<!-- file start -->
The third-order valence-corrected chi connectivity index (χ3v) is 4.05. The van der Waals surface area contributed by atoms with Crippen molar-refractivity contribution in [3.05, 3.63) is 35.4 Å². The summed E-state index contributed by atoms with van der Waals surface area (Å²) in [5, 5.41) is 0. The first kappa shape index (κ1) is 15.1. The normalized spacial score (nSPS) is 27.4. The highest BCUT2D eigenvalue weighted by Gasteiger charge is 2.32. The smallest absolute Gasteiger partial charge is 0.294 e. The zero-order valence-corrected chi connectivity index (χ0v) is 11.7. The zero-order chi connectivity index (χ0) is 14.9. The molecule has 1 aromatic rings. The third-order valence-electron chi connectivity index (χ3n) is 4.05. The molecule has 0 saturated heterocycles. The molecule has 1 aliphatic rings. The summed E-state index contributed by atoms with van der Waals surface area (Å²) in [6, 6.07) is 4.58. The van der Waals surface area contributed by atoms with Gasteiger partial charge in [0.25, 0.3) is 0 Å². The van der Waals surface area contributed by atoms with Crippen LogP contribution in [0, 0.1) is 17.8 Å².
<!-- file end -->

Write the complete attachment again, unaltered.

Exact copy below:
The third-order valence-corrected chi connectivity index (χ3v) is 4.05. The van der Waals surface area contributed by atoms with Crippen molar-refractivity contribution in [3.05, 3.63) is 35.4 Å². The summed E-state index contributed by atoms with van der Waals surface area (Å²) in [5, 5.41) is 0. The first kappa shape index (κ1) is 15.1. The normalized spacial score (nSPS) is 27.4. The highest BCUT2D eigenvalue weighted by Gasteiger charge is 2.32. The smallest absolute Gasteiger partial charge is 0.294 e. The zero-order valence-corrected chi connectivity index (χ0v) is 11.7. The zero-order chi connectivity index (χ0) is 14.9. The molecule has 1 aromatic rings. The third-order valence-electron chi connectivity index (χ3n) is 4.05. The molecule has 0 saturated heterocycles. The molecule has 1 aliphatic rings. The summed E-state index contributed by atoms with van der Waals surface area (Å²) in [6, 6.07) is 4.58. The van der Waals surface area contributed by atoms with Gasteiger partial charge in [0.25, 0.3) is 0 Å². The van der Waals surface area contributed by atoms with Crippen LogP contribution in [0, 0.1) is 17.8 Å².